It’s school vacation and Srey Heng is constantly up in my business as a result of boredom. In between trying to placate her with colored pencils and the like, I managed to call some mothers from O_ P__ Village and invite them to participate in our fish and moringa powder workshop at the health center. With their enthusiastic agreement, I went to the market in search of tiny fish of which, everyone had assured, I’d find plenty this time of year. Although it was morning and the market was at its capacity for the day, I saw no tiny fish. Before I had the opportunity for distress, though, Neakkru Lim, the elderly library keeper for pa’s school, waved me over as she buttoned up her nice teaching blouse. She saw me making a sour face at the fish stalls and asked how to help. I explained about the fish and she quickly called over two young girls who had been lounging in a hammock watching YouTube videos. Neakkru communicated the situation and the girls nodded, each donned long swathes of fishing net, and scurried down to the boat landing. Neakkru hopped on her moto and told me to go ahead to work, that they would deliver some freshly caught fish to me at the health center. She grinned, waved, and zipped off in a puff of exhaust. I waited anxiously at the health center for all of 17 minutes before one of the girls biked up with a giant bag of tiny fish, a whole kilo and a half, she said, all for $1.25 USD. She too waved and sped off as I scurried to find a proper receptacle for the giant dripping bag of tiny fish and shrimp I then held. On my way to the immunization fridge, I took the fish for a quick tour in full view of our four midwives to both 1) remind them of the workshop we all agreed on for this afternoon, remember? how we all agreed, guys? and 2) scare kids. At some point I walked out front to snag some leafy branches from Ole Faithful, the stately moringa tree by the health center gate. I found no trace of its existence in the soil, as if it had vanished. Then I spied its corpse in the drainage ditch. Vuth appeared and explained that he had to cut it down, the Ministry of Health mandated that he make room for some elephant statues by the gate. He reminded me of the moringa trees in front of the commune office next door and I went to examine them, then stood among them in disapproval of their puny, travesties of leaves. Vuth watched me sigh deeply and walk back. “Do you grieve for the tree? Do you regret that I cut it down?” he asked, “I had to, Kelsey.”
I’d barely taken the fish from the fridge that afternoon when the midwives had me flanked, simultaneously listing off this reason and this reason and THIS reason why the fish powder would never, ever work. By the time they’d followed me to the spigot out back where we’d wash the fish, I finally turned and asked them to trust me (“place your heart-mind on me” in Khmer). They looked at each other and laughed, then we got to work. All the neighbors and patients who strolled through while we were toasting the fish and pulverizing the dried moringa leaves were highly interested. There was only about a 10 minute period when all the midwives were on their phones and snacking while I did the heavy lifting. We gave out a few samples for mothers to take home to mix into their kids’ rice.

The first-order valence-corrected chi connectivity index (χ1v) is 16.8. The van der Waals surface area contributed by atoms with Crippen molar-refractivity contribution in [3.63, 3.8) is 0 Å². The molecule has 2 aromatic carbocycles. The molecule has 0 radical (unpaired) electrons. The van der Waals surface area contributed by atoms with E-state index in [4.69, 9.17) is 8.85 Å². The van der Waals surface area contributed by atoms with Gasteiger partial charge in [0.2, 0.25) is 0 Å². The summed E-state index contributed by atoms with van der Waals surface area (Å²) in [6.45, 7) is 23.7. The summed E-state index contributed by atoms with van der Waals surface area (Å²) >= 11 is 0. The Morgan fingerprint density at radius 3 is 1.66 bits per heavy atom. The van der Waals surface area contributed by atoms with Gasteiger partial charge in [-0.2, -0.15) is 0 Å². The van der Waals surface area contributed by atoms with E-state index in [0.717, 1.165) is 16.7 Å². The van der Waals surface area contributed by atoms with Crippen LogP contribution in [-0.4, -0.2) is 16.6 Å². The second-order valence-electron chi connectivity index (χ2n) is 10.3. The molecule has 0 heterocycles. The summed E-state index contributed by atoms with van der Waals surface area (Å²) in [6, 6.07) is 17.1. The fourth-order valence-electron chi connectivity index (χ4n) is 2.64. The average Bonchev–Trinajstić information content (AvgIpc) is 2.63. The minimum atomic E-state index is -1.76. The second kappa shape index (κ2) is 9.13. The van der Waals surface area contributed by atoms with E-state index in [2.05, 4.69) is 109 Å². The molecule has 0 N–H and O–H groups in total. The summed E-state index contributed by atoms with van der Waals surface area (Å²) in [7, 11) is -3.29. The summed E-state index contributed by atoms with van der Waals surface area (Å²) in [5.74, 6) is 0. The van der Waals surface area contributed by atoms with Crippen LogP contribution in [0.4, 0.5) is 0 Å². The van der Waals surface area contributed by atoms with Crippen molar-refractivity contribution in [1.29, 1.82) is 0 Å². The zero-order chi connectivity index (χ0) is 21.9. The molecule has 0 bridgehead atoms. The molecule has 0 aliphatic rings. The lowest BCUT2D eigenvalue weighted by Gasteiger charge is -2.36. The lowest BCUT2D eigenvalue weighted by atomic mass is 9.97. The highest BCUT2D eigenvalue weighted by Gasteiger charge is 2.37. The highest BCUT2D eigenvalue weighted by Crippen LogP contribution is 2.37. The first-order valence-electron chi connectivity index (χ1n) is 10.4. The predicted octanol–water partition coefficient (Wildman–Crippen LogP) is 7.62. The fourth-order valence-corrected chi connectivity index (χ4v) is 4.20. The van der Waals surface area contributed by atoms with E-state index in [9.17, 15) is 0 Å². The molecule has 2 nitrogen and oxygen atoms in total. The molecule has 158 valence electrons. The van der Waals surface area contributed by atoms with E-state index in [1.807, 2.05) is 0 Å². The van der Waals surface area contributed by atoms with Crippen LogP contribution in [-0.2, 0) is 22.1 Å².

That night I let my cousin Uey drag me to the wat (again) for evening Pchum Ben prayer and then (again) at 4 AM. I sat uncomfortably in the hour before dawn and was man-handled by grandmothers who know, from Buddha himself, it would seem, all the most sinful arrangements of my physique and where to hit me when I should alter my position. To be honest, I hated all of it. Every minute. If there’s a god I can’t imagine anything he cares about less than what the hell I do with my body. Since I decided to accept dad’s offer to visit home – home home, the States – I find myself angry and resentful of everyone here. Before, I had figured out how to love and endure these everyday tormenters, from the incisive 6th grader to the pejorative grandfather, simply because I had to. I made the commitment to live here for 2 years and with that comes the compulsion of building a life for oneself. To go home, however, means to return to a place where I’ll remember in every moment that I don’t have to have a goddamn thing to do with this village of bullies at all.
Some hours later I had to put my head down for a moment and midwife Sina asked me what was wrong. It was kind of her.